Conceptualization, F.S., A.V. and L.C.; methodology, F.S., P.B. and M.B.; validation, F.S., A.V. and P.B.; formal analysis, F.S. and C.M.; investigation, F.S., A.V., A.-T.B., A.-C.G., E.M. and O.E.K.; resources, A.V.; data curation, F.S.; writing—original draft preparation, F.S.; writing—review and editing, F.S., A.V., P.B., A.-T.B., A.-C.G. and C.M.; visualization, F.S.; supervision, L.C.; project administration, F.S.; funding acquisition, F.S. All authors have read and agreed to the published version of the manuscript.

Funding

This research was funded by the Romanian Ministry of Research, Innovation and Digitization, in the frame of the Core Program PN19-03 (contract no. 21 N/08.02.2019). The fee for open access publication was supported from the project 35PFE/2021, funded by the Romanian Ministry of Research, Innovation and Digitization.

Data Availability Statement

The data presented in this study are available on a reasonable request from the corresponding author.

Acknowledgments

F.S. acknowledges the help of NIMP colleagues: Andrei Galatanu for providing access to the polishing machine and the necessary consumables, and Liviu Nedelcu for the help with FTIR measurements.

Conflicts of Interest

The authors declare no conflict of interest.

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Figure 1. SPS sintering process. The temperature (solid lines) and applied pressure (dashed lines) used to densify the powders into bulk disk.
Figure 1. SPS sintering process. The temperature (solid lines) and applied pressure (dashed lines) used to densify the powders into bulk disk.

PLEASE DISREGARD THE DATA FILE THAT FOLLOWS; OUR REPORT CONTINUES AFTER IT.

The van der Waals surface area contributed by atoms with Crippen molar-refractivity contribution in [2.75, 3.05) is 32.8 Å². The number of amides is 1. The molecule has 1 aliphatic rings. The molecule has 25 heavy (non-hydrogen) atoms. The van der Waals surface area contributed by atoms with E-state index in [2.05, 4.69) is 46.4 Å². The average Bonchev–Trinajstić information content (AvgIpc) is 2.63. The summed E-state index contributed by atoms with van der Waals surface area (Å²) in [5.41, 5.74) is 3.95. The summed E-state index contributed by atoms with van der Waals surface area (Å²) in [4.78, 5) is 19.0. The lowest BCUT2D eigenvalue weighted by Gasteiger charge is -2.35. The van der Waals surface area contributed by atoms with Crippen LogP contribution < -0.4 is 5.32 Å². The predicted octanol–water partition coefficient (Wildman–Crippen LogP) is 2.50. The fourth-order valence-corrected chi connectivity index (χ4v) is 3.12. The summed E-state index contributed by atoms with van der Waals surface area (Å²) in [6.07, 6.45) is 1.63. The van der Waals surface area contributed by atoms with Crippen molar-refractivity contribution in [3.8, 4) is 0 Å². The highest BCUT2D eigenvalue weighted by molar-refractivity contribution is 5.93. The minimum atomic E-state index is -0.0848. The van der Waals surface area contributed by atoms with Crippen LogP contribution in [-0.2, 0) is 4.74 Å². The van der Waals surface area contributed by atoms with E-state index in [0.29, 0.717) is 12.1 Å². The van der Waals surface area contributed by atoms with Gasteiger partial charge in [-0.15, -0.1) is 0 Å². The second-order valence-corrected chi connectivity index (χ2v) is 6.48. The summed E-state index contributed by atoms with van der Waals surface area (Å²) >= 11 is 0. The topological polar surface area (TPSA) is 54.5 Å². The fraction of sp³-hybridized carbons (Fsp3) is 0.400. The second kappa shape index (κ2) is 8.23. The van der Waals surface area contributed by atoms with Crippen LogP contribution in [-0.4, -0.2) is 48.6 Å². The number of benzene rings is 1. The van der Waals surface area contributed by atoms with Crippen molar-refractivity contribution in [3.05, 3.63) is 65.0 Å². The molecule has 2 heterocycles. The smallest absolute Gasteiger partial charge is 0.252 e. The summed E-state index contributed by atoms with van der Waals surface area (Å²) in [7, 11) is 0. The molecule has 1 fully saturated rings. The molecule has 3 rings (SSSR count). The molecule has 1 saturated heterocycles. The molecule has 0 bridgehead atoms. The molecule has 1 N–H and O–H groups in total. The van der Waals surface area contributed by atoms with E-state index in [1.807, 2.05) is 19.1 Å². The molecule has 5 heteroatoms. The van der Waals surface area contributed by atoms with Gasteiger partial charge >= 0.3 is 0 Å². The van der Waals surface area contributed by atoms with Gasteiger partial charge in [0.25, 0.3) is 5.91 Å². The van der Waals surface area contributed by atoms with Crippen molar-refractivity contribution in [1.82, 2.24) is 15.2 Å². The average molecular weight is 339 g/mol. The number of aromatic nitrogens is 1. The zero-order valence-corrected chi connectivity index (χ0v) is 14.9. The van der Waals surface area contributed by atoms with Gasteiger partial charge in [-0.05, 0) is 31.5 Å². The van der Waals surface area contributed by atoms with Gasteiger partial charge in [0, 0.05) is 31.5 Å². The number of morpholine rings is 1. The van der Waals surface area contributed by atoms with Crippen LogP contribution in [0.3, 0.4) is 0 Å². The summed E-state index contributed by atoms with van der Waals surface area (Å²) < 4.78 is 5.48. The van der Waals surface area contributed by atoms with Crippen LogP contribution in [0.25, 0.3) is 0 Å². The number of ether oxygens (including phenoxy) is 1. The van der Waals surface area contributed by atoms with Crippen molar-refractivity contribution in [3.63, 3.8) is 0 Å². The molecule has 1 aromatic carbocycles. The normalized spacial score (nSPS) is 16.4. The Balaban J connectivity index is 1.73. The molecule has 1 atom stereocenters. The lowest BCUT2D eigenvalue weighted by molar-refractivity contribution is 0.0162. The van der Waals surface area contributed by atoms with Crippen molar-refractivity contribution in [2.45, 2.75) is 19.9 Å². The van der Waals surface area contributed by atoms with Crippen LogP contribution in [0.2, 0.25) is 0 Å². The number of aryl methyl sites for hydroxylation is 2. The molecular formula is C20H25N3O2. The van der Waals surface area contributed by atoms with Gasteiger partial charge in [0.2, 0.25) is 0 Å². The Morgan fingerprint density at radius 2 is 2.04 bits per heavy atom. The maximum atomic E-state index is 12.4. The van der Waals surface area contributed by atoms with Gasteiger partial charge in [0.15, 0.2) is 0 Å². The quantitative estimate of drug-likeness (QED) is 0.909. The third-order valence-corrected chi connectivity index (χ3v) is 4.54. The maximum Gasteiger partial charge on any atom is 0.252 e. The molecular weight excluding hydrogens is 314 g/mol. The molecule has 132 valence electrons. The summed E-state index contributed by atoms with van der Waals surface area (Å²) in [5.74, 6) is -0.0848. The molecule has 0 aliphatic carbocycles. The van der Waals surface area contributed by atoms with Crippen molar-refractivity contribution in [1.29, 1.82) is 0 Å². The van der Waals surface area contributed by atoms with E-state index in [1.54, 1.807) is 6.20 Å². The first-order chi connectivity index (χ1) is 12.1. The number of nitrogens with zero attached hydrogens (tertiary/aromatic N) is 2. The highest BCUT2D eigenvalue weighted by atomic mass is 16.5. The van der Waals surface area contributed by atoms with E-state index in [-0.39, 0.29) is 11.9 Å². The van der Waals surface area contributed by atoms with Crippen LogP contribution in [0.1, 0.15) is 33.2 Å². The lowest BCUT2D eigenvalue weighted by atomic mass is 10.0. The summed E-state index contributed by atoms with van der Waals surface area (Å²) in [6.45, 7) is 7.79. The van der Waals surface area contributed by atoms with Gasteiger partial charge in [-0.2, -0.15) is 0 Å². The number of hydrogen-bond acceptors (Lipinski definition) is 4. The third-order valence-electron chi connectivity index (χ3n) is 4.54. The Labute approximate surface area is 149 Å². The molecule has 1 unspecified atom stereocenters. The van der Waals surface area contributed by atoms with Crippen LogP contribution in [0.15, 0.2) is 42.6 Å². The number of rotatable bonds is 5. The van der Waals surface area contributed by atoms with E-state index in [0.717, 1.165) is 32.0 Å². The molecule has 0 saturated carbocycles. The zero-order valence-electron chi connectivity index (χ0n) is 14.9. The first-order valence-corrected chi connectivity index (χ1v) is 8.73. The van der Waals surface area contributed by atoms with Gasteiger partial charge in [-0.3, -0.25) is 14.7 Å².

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Figure 2. X-ray diffraction patterns of (a) GZSe-1, (b) GZSe-2, and (c) GZSe-3 powders taken at different milling times. The intensity is represented in logarithmic scale to make more visible the low intensity peaks, while the XRD patterns are expanded on the y-axis scale for clarity. The peaks of the unidentified phases are indicated with “*”.
Figure 2. X-ray diffraction patterns of (a) GZSe-1, (b) GZSe-2, and (c) GZSe-3 powders taken at different milling times. The intensity is represented in logarithmic scale to make more visible the low intensity peaks, while the XRD patterns are expanded on the y-axis scale for clarity. The peaks of the unidentified phases are indicated with “*”.
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Figure 3. X-ray diffraction patterns of the sintered chalcogenide samples (a) d_GZSe-1, (b) d_GZSe-2, and (c) d_GZSe-3 obtained by Spark Plasma Sintering method, compared to those of the powders from which they were fabricated. The XRD measurements on bulk samples were repeated after 8 months of storage in the ambient atmosphere. The intensity is represented in logarithmic scale to make more visible the low intensity peaks, and the XRD patterns are expanded on the y-axis scale for clarity. The peaks of the unidentified phases were indicated with “*”. The optical images of the polished disk fragments (d) d_GZSe-1, (e) d_GZSe-2, and (f) d_GZSe-3.
Figure 3. X-ray diffraction patterns of the sintered chalcogenide samples (a) d_GZSe-1, (b) d_GZSe-2, and (c) d_GZSe-3 obtained by Spark Plasma Sintering method, compared to those of the powders from which they were fabricated. The XRD measurements on bulk samples were repeated after 8 months of storage in the ambient atmosphere. The intensity is represented in logarithmic scale to make more visible the low intensity peaks, and the XRD patterns are expanded on the y-axis scale for clarity. The peaks of the unidentified phases were indicated with “*”. The optical images of the polished disk fragments (d) d_GZSe-1, (e) d_GZSe-2, and (f) d_GZSe-3.
Materials 15 05002 g003
Figure 4. SEM images of the sintered samples: (a1a3) d_GZSe-1; (b1b3) d_GZSe-2; (c1c3) d_GZSe-3. Magnifications are 5000× (1), 10,000× (2), and 20,000× (3) respectively. The scale bars are 2, 1, and 0.4 μm, respectively.
Figure 4. SEM images of the sintered samples: (a1a3) d_GZSe-1; (b1b3) d_GZSe-2; (c1c3) d_GZSe-3. Magnifications are 5000× (1), 10,000× (2), and 20,000× (3) respectively. The scale bars are 2, 1, and 0.4 μm, respectively.